Germans’ willingness to go tariff-free on automobiles, however hopeful a sign

Germans tell U.S. ambassador they’re ready to abolish all car tariffs

By —— Bio and Archives--June 21, 2018

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Germans tell U.S. ambassador they’re ready to abolish all car tariffs
This particular columnist has not been a fan of the Trump Administration’s trade policies, believing them to be the needless picking of a fight over something that doesn’t produce the economic impact the president thinks it does. The one potential saving grace of a tariff war, theoretically, could be that it incentivizes other nations to come to the table and work out a deal that steeply lowers or even eliminates tariffs altogether.


If that happened, I’d have to say that while the tactics that got us there were ugly and in many ways ill-advised, you’d have to like the end result.

Now comes news from Germany that such a development may indeed be in the offing, even if it only starts with one tariff in one European country:

The U.S. ambassador to Germany, Richard Grenell, brought the proposal for a broader industry trade pact to the Trump administration on Wednesday, according to people familiar with the situation.

That would mean scrapping the EU’s 10% tax on auto imports from the U.S. and other countries and the 2.5% duty on auto imports in the U.S. As a prerequisite, the Europeans want President Donald Trump’s threat of imposing a 25% border tax on European auto imports off the table.

Over the past few weeks, Mr. Grenell has held closed-door meetings with the chiefs of all major German automotive companies, including bilateral meetings with the CEOs ofDaimler AG , BMW AG and Volkswagen AG , which operate plants in the U.S. Overall, Germany’s auto makers and suppliers provide 116,500 jobs in the U.S., according to the Association of German Automotive Manufacturers.

During these talks, which the ambassador initiated, the managers said they would back the scrapping of all import tariffs on trans-Atlantic trade in automotive products as the keystone of a broader deal covering industrial goods. The German government is on board and Mr. Grenell promised to support the idea, according to U.S. and German officials.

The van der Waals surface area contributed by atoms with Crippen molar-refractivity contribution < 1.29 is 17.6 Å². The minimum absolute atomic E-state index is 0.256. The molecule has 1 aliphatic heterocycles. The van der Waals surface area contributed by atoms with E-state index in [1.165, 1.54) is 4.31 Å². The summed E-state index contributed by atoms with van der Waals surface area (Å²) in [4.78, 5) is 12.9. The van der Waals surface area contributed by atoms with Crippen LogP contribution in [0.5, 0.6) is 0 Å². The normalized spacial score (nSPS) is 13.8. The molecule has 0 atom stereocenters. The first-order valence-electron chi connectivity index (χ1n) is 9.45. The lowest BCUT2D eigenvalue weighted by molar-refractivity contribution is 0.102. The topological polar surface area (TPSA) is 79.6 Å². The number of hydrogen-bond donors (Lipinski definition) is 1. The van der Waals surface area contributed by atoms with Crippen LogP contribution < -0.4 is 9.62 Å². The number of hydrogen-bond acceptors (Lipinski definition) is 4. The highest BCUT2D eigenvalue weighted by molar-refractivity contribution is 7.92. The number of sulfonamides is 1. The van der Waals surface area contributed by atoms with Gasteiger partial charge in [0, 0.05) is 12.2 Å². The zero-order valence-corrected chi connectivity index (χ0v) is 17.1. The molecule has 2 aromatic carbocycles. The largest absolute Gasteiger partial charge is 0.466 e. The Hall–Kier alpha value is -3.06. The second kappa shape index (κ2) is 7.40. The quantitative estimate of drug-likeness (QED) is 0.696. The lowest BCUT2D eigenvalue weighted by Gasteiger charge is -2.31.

The problem here is that Germany doesn’t actually have the power to make its own trade deals, absurd as that sounds. The EU negotiates trade pacts on behalf of all its members, and there are no bilateral deals between, say, Germany and the United States.

But clearly, Germany exercises tremendous influence within the EU. It is one of the organization’s largest financial backers and most powerful governing members, and it seems to recognize that a trade war between the U.S. and the EU does no good for either side – even if it can be said that Donald Trump started it.

Trump says he would like zero tariffs, but isn’t going to implement that unilaterally. A true free-trade agreement between the U.S. and the EU would be a real coup for Trump and a real economic boon on both sides of the Atlantic. If the Trump tariffs horrify the Europeans so much that they’re willing to come to the table and have serious conversations about really tearing down trade barriers, it will have proven to be a high-stakes gamble that paid off.

But the Germans’ willingness to go tariff-free on automobiles, however hopeful a sign, is still a long way from that vision. In the meantime, the tariffs are adding to both production and consumer costs and probably limiting economic growth.

Some gamble. We’ll see if it’s worth it.


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Dan Calabrese -- Bio and Archives | Comments

Dan Calabrese’s column is distributed by HermanCain.com, which can be found at HermanCain

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